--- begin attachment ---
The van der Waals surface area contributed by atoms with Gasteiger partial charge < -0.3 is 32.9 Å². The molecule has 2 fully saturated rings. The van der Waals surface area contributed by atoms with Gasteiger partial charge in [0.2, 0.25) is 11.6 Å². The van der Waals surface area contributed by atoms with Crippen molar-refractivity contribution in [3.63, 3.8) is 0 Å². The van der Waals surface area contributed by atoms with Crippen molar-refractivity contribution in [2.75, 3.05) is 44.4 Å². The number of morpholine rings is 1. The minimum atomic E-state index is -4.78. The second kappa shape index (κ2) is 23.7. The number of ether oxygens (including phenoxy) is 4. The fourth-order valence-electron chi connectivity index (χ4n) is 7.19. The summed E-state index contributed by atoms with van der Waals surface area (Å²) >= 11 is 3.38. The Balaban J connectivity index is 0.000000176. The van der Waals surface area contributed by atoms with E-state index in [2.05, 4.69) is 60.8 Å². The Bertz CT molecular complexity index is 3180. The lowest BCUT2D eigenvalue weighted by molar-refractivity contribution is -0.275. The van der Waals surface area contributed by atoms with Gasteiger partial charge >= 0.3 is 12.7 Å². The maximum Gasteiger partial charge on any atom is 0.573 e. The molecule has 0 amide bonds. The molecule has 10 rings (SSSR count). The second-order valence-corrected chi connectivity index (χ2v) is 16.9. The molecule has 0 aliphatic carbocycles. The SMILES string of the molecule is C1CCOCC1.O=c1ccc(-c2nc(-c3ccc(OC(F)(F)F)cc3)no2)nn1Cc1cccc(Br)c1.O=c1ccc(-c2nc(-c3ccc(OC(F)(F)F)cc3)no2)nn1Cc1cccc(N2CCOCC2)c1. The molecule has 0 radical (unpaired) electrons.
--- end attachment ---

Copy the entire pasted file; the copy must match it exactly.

The van der Waals surface area contributed by atoms with Gasteiger partial charge < -0.3 is 32.9 Å². The molecule has 2 fully saturated rings. The van der Waals surface area contributed by atoms with Gasteiger partial charge in [0.2, 0.25) is 11.6 Å². The van der Waals surface area contributed by atoms with Crippen molar-refractivity contribution in [3.63, 3.8) is 0 Å². The van der Waals surface area contributed by atoms with Crippen molar-refractivity contribution in [2.75, 3.05) is 44.4 Å². The number of morpholine rings is 1. The minimum atomic E-state index is -4.78. The second kappa shape index (κ2) is 23.7. The number of ether oxygens (including phenoxy) is 4. The fourth-order valence-electron chi connectivity index (χ4n) is 7.19. The summed E-state index contributed by atoms with van der Waals surface area (Å²) >= 11 is 3.38. The Balaban J connectivity index is 0.000000176. The van der Waals surface area contributed by atoms with E-state index in [2.05, 4.69) is 60.8 Å². The Bertz CT molecular complexity index is 3180. The lowest BCUT2D eigenvalue weighted by molar-refractivity contribution is -0.275. The van der Waals surface area contributed by atoms with Gasteiger partial charge >= 0.3 is 12.7 Å². The maximum Gasteiger partial charge on any atom is 0.573 e. The molecule has 0 amide bonds. The molecule has 10 rings (SSSR count). The second-order valence-corrected chi connectivity index (χ2v) is 16.9. The molecule has 0 aliphatic carbocycles. The SMILES string of the molecule is C1CCOCC1.O=c1ccc(-c2nc(-c3ccc(OC(F)(F)F)cc3)no2)nn1Cc1cccc(Br)c1.O=c1ccc(-c2nc(-c3ccc(OC(F)(F)F)cc3)no2)nn1Cc1cccc(N2CCOCC2)c1. The molecule has 0 radical (unpaired) electrons.